Tim Barto: School choice annual event promotes education freedom, parental rights

Alaska School Choice Week. Photo credit: Tim Barto


A few years ago, Leigh Sloan was busily homeschooling her three children, but like many homeschool moms she wanted to provide her kiddos more interaction with others their ages, and she wanted them to have more exposure to other adult teachers.

Her solution was to create an alternative educational structure (a micro-school, if you will) that she calls “The Green Room.” 

The Green Room allows other families in similar circumstances to take turns providing instruction to each other’s children in their particular areas of expertise, all while supplying a positive and wholesome learning environment in the basement space they acquired in an Anchorage church.

Leigh and her fellow Green Room compatriots strongly believe that parents are in the best positions to decide their children’s educational paths. This doesn’t necessitate leaving the public schools, but may result in combinations that include some or all of the various schooling options: public, private, charter, trade, and home.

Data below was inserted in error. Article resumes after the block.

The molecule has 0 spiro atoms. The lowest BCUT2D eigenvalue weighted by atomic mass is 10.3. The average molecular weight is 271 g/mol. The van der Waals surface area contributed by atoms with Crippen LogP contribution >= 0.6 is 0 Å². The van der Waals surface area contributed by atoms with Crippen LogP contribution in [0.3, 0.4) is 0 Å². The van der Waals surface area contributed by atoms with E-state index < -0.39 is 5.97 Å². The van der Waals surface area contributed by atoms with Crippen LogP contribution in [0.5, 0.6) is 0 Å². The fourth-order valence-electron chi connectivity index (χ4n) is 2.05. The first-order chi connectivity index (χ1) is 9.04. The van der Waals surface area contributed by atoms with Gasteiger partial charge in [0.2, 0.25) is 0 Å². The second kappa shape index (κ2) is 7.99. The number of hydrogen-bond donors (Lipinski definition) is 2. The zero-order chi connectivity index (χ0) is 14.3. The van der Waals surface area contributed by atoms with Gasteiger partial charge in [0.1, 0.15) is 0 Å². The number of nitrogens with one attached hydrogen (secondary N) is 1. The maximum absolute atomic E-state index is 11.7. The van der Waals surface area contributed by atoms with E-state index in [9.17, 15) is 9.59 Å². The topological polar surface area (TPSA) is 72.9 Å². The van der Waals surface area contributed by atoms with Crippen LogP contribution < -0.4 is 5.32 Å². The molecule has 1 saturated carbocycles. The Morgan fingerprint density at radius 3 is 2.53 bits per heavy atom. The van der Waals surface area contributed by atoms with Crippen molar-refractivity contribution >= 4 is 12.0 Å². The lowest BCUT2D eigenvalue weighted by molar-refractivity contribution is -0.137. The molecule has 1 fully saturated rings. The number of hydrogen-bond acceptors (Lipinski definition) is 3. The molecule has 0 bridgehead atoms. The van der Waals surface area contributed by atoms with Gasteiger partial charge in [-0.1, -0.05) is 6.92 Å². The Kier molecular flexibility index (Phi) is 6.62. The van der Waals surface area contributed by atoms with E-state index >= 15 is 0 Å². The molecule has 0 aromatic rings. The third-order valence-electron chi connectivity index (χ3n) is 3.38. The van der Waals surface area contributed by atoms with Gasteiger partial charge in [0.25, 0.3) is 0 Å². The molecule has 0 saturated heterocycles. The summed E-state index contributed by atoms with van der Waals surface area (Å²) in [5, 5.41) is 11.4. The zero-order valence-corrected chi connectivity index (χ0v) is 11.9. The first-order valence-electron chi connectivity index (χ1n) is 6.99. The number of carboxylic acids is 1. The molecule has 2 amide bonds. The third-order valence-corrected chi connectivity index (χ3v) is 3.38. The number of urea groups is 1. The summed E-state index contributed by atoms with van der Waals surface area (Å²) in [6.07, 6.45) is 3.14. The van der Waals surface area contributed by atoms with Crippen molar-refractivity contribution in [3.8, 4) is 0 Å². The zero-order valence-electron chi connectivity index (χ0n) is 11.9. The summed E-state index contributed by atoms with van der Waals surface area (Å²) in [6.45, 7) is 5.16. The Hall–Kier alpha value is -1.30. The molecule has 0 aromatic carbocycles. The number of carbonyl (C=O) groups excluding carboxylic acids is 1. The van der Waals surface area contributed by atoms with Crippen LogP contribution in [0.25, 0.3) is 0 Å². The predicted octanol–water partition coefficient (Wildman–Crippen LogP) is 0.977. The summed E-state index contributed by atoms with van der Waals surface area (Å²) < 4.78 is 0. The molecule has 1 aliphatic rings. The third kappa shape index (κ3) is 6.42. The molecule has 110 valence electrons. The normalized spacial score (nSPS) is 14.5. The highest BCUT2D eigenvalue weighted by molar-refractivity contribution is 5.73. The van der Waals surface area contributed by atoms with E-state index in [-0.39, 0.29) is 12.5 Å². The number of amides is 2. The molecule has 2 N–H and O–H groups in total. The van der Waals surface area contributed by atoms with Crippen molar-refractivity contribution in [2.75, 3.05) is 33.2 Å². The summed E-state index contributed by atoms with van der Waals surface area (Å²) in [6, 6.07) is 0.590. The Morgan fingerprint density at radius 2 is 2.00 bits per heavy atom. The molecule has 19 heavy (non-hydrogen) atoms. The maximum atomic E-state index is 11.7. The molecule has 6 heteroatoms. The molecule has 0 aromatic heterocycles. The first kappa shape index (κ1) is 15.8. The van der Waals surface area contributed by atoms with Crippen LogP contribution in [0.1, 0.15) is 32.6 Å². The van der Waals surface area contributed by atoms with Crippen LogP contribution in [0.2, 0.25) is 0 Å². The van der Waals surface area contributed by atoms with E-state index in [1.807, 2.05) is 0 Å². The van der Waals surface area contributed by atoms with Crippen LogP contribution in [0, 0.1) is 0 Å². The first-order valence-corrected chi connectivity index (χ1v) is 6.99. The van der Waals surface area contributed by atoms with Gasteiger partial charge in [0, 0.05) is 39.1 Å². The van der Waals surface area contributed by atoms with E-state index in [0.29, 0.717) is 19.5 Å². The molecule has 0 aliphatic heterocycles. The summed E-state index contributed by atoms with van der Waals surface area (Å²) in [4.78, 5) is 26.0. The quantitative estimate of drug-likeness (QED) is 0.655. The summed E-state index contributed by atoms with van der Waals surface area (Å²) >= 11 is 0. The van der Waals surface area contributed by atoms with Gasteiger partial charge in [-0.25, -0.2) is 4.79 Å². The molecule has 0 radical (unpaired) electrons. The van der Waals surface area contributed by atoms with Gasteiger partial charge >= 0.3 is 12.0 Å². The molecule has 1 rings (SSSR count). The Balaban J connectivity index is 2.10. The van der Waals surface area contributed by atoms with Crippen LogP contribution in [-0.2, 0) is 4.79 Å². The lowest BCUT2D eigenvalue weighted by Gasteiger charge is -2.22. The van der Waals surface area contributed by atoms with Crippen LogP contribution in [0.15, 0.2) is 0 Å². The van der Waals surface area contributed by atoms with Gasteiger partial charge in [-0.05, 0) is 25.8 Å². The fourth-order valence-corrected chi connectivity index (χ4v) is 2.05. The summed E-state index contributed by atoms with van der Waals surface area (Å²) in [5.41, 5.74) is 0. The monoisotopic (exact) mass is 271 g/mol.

The Green Room venture piqued Leigh’s interest in and commitment to school choice, and it led to her taking the reins in leading Alaska’s participation in National School Choice Week, with the major event being an annual School Choice convention. This year’s convention (which, to be accurate, was actually termed a “celebration”), took place Monday night at the Alaska Native Heritage Center. 

The National School Choice Week organization provided the bulk of funding for the event, but money also came in from generous donors, such as the local office of Americans For Prosperity. There were also 28 vendors, ranging from private schools to martial arts studios to policy advocacy groups to charter schools. These combined funding sources allowed the approximately 400 guests that showed up on Monday to enter for free.